The Price of Loyalty

tivo_logo1I had a random thought today while reviewing my personal budget that I’d like to explore here: Why do subscription prices go up for loyal customers? Shouldn’t they go down? Not as a gimmick or something that a few companies do, but across the board?

Here’s the status quo: For the vast majority of things you can subscribe to–television, Netflix, magazines, any of those lady companies (is Birchbox a thing?) that deliver perfume to you every month, even monthly rent–over time, you have to pay more and more money to maintain the subscription.

But why? A loyal customer is a customer you already have–they are your most valuable asset. You don’t have to pay for Facebook ads and TV commercials and junk mail to acquire them.  You already have them! So shouldn’t you do everything possible to keep them?

Every 6 months, my cable bill goes up, and every 6 months I call the cable company and ask for a better rate. They give me a temporary promotional rate, and then 6 months later when it expires, I call again.

Of course, this is what cable companies want, because it’s win-win for them. Either you pay more for the same thing, or you get on the phone with the cable company, where they get the chance to sell you more stuff. But it feels like an uphill battle. How awesome would it be if your cable bill went down every month, even just $0.25? Wouldn’t you be more likely to never switch to another company?  The longer you stick with them, the less you pay.

The other argument is inflation. If you pay the same thing every month, you’re actually paying less money because of inflation. But who subscribes to anything that stays the price every year? Almost every subscription goes up over time.

Part of me says that a loyalty system that incentivized long-term customers by lowering the price every month by default would have to have limits. And it probably does. For example, if you sign up for a new cable company for TV and internet for $100/month, and the bill decreases each month by $0.25, after 5 years you would only pay $70/month. After a total of 16 years, you would pay nothing. You’d get your Birchbox for free each month.

But if you told me today that you would be my customer for the next 16 years, I’d sign on the dotted line in a heartbeat.

One other anecdote: about 10 years ago, I bought a series-2 Tivo with a lifetime membership. The life-time membership basically meant that if I kept the Tivo for at least 3 years, after that my payments would be free. My guess is that Tivo thought that most people would upgrade to a new Tivo after 3-4 years anyway.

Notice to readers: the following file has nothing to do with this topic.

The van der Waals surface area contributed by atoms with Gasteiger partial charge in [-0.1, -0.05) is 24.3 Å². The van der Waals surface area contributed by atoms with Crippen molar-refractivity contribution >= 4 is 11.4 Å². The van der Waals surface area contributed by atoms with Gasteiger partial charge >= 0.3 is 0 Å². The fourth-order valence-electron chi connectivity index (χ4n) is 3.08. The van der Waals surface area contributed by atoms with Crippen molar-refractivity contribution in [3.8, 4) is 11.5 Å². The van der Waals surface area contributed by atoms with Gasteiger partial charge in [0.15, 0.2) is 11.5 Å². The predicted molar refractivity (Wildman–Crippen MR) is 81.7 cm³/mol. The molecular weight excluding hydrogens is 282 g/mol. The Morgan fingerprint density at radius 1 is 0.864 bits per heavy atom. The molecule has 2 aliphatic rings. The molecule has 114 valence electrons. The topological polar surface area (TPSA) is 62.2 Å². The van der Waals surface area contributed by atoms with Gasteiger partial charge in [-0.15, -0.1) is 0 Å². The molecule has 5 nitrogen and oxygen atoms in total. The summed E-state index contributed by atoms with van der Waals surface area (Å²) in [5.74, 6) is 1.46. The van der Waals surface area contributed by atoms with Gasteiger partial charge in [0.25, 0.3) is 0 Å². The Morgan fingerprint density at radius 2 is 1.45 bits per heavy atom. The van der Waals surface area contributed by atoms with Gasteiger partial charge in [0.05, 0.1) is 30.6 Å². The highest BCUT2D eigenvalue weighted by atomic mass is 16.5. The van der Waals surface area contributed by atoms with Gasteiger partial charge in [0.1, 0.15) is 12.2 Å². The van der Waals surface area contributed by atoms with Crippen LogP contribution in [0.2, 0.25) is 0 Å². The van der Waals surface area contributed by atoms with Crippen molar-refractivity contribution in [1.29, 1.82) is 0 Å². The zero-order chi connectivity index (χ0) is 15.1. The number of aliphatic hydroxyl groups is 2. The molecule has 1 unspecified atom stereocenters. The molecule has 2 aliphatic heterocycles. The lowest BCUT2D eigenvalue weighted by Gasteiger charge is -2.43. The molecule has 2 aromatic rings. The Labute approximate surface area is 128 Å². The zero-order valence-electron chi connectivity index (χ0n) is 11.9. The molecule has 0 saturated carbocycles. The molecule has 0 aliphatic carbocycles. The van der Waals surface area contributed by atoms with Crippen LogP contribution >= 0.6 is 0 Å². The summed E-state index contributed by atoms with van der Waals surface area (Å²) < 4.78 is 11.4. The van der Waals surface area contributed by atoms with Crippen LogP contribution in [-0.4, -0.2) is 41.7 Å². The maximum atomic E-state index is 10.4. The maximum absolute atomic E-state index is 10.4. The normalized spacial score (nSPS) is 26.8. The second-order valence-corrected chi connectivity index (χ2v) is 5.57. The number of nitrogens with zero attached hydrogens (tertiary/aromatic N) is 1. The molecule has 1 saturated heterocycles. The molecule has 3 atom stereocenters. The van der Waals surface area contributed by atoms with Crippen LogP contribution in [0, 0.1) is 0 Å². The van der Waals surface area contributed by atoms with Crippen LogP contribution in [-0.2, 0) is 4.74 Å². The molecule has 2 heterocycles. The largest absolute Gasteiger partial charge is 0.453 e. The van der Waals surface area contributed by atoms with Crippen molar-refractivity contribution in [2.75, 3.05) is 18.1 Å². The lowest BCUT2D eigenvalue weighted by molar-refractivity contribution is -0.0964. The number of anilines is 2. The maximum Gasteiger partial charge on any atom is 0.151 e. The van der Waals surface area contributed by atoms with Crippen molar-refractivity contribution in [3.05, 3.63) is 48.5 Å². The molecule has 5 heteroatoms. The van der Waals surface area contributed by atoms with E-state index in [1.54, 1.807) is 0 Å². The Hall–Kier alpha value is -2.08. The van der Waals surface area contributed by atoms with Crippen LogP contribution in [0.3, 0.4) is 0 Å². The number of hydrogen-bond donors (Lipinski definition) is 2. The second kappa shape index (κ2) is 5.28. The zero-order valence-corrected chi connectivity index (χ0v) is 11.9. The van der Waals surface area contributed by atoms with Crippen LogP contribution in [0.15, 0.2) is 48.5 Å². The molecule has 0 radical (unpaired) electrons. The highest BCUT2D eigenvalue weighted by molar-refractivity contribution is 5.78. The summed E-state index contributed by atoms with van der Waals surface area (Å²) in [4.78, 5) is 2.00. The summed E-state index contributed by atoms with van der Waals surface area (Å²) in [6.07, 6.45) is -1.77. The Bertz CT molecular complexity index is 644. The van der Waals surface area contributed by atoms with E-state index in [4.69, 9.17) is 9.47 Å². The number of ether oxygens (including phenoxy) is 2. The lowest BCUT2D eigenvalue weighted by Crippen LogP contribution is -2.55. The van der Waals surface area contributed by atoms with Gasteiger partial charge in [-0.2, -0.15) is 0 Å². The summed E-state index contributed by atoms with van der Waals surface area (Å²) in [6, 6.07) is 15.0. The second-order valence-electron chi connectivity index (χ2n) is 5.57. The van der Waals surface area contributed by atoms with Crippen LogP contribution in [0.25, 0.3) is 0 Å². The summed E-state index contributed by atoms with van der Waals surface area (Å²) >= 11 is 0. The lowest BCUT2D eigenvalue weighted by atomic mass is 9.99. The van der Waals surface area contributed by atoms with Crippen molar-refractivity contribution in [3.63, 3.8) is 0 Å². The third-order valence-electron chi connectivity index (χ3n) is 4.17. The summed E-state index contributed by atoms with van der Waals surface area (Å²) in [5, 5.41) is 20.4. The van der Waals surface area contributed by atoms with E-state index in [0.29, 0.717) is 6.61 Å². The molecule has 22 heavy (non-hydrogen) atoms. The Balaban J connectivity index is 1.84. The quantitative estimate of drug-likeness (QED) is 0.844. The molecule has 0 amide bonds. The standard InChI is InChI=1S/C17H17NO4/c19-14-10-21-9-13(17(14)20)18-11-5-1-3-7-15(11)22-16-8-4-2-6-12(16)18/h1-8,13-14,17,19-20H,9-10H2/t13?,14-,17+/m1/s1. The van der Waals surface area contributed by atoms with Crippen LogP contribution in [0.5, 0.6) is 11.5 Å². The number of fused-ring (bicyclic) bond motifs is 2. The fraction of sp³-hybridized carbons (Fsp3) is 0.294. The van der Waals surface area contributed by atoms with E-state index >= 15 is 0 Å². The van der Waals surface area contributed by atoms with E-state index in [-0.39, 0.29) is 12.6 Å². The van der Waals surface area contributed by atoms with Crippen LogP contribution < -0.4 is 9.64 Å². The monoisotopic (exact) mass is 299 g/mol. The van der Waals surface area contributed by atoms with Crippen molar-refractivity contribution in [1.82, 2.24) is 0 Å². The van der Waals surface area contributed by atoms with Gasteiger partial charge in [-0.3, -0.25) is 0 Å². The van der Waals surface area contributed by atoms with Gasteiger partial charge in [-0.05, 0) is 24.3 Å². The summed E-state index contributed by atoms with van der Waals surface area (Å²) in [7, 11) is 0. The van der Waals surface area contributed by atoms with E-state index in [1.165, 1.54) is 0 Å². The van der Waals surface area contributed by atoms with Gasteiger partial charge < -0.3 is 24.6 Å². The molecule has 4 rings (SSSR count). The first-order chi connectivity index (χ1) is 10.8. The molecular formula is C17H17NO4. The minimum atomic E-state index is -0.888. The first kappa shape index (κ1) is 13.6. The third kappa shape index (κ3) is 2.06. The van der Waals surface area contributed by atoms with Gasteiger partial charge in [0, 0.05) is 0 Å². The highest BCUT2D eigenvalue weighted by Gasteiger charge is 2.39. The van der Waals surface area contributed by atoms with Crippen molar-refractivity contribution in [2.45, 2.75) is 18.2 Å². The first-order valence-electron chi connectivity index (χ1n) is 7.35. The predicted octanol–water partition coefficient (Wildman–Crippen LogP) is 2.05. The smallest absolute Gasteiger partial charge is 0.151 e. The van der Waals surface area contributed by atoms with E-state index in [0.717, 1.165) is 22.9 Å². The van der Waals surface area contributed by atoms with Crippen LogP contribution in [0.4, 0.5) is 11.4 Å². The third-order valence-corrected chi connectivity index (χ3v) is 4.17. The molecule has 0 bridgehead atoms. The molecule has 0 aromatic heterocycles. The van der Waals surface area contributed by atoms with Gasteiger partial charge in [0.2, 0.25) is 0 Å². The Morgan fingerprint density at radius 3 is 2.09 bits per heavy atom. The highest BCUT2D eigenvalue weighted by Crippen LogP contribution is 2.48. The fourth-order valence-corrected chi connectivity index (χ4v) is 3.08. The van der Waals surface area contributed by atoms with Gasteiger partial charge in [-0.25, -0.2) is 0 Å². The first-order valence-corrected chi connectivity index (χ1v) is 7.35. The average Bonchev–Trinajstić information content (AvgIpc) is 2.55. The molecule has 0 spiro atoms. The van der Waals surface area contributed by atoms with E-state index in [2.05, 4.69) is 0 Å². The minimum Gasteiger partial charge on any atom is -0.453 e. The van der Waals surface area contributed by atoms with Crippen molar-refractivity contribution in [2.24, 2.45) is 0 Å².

However, I still have that Tivo. I haven’t paid a cent in 7 years. I don’t care about HD or recording 18 shows at the same time–I’m perfectly happy with what I have. This is very similar to the cable example I outlined above. Is Tivo happy to have me as a customer, or 10 years ago would they have preferred if I hadn’t bought a Tivo at all?

What do you think? Would something like this be appealing to you as a consumer? Which services would it work particularly well for?


7 Responses to “The Price of Loyalty”

  1. Sara says:

    That’s how it works for me and my USAA homeowner’s and car insurance. I’ve been with them since I got my license in 1986 and nobody else can touch them. They made me mad once and got me calling around to other companies. They talk all kinds of sales talk about how much they can save me… until they find out I’m with USAA. Their voice falls and they say “oh.” The cheapest place I could find was still $300 a year more than what I was already paying. So I’m still with them. Yes, a loyalty discount would be fantastic – for cable, phone, internet… I’m a big TiVo fan as well. If I were a landlord, I’d keep the rent the same for my good tenants because they’re so hard to find. Much cheaper than fixing up my trashed place every few years because I finally priced the bad tenants out.

    • Jamey Stegmaier says:

      Sara: Insurance is a great example! I hadn’t thought of that. Very cool that they decrease the cost the longer you stay with them. And that’s also a good point about how keeping the same customer can be good for the the company/owner (the rent example).

  2. Joe Babbitt says:

    Interesting post, Jamey. The reverse way to ask this question is “can your loyalty as a consumer be bought?” and the answer (for me anyway) is a resounding “uhh, yeah.”

    • Jamey Stegmaier says:

      Can you think of any ways that your loyalty is currently being bought by something you pay for on an ongoing basis?

      • Joe Babbitt says:

        I stand corrected. The question should be “is my loyalty being bought?” and the answer to that is “no.” Which should change. Insurance notwithstanding, and I’ve done the 6 month internet/cable thing too, but like you said, even if my customer’s payments dwindled year after year, if I knew they were going to be mine forever, I’d be delighted to discount for their loyalty.

  3. Charles says:

    Cell service is the worst about this. Free phones and discounts for new customers, but no loyalty to existing ones.

    • Jamey Stegmaier says:

      That’s another great example. 4 years ago I called Sprint and told them I was thinking about switching to AT&T to get the iPhone after being with Spring for 7 years. I asked if they wanted to compel me to stay, and they said no. I have nothing against Sprint, but they would probably still have a customer if they had offered me something for my loyalty.

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